Glorious Struggles and Good Failures

It really is crazy (in a good way) when education worlds collide.  I guess that means the conversation is an important one, and people all over are really reflecting on what we can do to help our students succeed.


Last week during a district staff development, we watched Angela Duckworth's TED talk on Grit, and our school leadership teams discussed ways to help reinforce the idea of a growth mindset and the importance of perseverance in problem solving. This weekend at an ASCD conference, my first session was on "Fostering Grit," and our presenter referenced Carol Dweck's work on mindset and Duckworth's research on grit. Finally, this week's #eduread article was also about developing perseverance in problem solving, specifically with math problems.

Message received!  I need to be intentional about teaching students (and teachers) the importance of grit, how to develop a growth mindset, and that failures help you learn and succeed.  After finishing our article Faster Isn't Smarter, I knew this objective needs to be a priority.

Luckily, I'm not starting from ground zero, but I know I can do much, much more.  For the past two years, we have talked mindset in my classes, and we call my challenge problems on assessments #growthmindset questions.  When I first started my work as an Instructional Specialists, my work partner and I heard the phrase "Glorious Struggle," and we used that when we were having a hard time with our job (which was quite often during the first year!) and I taught the same phrase to my students. Yesterday, I created my first TEDEd lesson on Duckworth's talk, and I will ask my students to watch and reflect on her message. In the past, I talked to my students about "Famous Failures," and last summer, I created the Google presentation with quotes on failure, success, and struggle, and shared it with them.



Our presenter at the ASCD conference was Thomas R. Hoerr, and he leads a "Multiple Intelligences" school where teaching grit is one of top objectives for teachers and students.  In his session, he offered six steps for teaching grit, and these ideas also align with some of the points in Cathy Seeley's article.

Teaching for Grit
  1. Establish the environment.  Students must realize that they are cared for and supported, even when they're struggling. (How many times have we heard that it all boils down to relationships??)  When teaching grit, how can we acknowledge effort and improvements?  How can we make it "cool" for students to be seen working hard?  Have posters in your room or hallways about effort, success, and hard work.
  2. Set the expectations.  Students must understand the value of grit and accept that learning is not always easy or fun. Seeley says the same thing in her article.  Teach that mistakes are good lessons, and there are such things as good failures! (At a different session, we watched "My Favorite No," which I think would help here.)  Teach the students about the brain research, too!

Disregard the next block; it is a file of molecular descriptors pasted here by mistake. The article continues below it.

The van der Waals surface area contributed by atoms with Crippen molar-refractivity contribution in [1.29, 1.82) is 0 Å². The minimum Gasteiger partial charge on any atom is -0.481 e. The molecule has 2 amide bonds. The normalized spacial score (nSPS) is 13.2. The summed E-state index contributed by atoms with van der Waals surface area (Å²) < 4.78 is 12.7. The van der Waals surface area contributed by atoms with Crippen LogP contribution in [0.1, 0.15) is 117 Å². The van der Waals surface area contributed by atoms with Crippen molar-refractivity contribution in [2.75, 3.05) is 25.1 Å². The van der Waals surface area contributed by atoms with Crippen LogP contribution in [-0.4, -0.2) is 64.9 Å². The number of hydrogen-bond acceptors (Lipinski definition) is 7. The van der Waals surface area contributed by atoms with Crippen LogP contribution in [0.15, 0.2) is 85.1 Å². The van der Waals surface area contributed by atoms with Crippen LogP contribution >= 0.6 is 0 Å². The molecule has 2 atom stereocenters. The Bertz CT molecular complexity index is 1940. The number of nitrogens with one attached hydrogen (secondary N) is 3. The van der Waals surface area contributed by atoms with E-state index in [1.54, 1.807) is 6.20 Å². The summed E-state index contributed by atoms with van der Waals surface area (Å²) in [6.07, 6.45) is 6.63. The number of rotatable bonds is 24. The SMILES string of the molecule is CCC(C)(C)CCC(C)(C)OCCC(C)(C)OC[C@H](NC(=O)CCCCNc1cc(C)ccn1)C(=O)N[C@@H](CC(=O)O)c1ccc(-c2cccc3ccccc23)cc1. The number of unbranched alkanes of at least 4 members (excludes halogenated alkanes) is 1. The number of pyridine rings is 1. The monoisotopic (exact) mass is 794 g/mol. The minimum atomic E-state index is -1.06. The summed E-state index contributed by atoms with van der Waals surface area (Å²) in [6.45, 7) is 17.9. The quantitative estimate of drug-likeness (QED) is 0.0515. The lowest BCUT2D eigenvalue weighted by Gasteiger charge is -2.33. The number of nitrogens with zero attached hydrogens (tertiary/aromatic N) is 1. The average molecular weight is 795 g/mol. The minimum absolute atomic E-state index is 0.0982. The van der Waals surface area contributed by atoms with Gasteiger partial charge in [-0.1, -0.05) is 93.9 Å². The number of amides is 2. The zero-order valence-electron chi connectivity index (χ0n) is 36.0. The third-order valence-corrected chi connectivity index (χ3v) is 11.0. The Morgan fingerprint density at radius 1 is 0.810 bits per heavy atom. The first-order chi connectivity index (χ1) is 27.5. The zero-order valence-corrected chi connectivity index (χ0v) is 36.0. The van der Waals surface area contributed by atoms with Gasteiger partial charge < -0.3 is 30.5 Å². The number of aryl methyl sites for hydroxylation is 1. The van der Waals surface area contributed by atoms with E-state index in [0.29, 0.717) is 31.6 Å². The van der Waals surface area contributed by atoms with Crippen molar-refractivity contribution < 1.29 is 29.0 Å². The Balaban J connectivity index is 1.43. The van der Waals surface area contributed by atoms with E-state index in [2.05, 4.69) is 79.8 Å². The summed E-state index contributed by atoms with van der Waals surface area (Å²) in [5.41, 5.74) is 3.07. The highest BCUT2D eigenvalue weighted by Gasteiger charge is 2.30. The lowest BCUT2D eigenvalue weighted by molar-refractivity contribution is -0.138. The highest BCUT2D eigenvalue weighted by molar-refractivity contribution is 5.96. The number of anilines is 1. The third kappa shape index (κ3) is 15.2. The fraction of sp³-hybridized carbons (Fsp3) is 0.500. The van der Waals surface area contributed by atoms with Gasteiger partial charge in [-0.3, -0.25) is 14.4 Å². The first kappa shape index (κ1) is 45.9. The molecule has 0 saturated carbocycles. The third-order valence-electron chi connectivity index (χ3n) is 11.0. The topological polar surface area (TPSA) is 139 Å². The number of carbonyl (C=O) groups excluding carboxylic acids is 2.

3. Teach the vocabulary.  Hoerr asks his teachers to frequently use words like grit, growth mindset, frustration, and comfort zone when talking with students and parents.  (Seeley had the same reflections in the "For Families" section of the article.)
  4. Create the frustration.  Another way that my edu-worlds collide: Hoerr suggests to differentiate by process, and ask students to solve problems using an intelligence that was not their dominant intelligence.  (Referencing last week's #eduread article, instead of using the Mastery or Understanding styles, require students to solve a problem as a Self-Expressive or Interpersonal learner.)  Another idea, tell students that "Today is a GRIT day," and the tasks, instructions, or the final product will be intentionally challenging.  Seeley called it constructive struggling, which I loved!  In math, create problems that are complex and require more than just a rote procedure.
  5. Monitor the experience.  Watch your students and their emotions.  Solicit feedback during the gritty experience, either using non-verbal signals or a Likert scale on the work and frustration level.  We don't want students to feel pointless frustration.
  6. Reflect and learn.  Ask the students to share why they didn't give up on a particular task.  What did they do that will help them in the future when they're frustrated again?  
Hoerr also provided a few steps for how to teach students to keep persevering, and this is something that I will start at the beginning of the year:
  • "Anticipate the level of difficulty."  Ask student to self-assess and guess how difficult they think today's work will be.
  • Before beginning the work, ask students to reflect on a time where they have succeeded on something (in academics or outside of school).
  • During the task, require students to give 5 full minutes of full-force effort.
  • Remind students of the power of a "good failure."
So teaching (and learning more) about growth mindset, grit, and good failures are back at the top of my priority list; what else can I do to help my students learn about grit and perseverance?  How do I incorporate those "gritty" problems into my curriculum?  (One per day?  Once per week?  One on each assessment?)  I also need to start planning now to create tasks and problems that are complex and will create those glorious struggles and good failures for my students!

Again, so much to think about...looking forward to the upcoming #eduread to help reflect on these questions!


Jumping to the top of my to read list: Paul Tough's book How Children Succeed: Grit, Curiosity, and the Hidden Power of Character
(Side note--his recent NYT article was another great commercial for teaching grit and perseverance as a "2nd curriculum," and sounds like AVID for college!)




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About Kathryn Laster

I love teaching, learning, and sharing!
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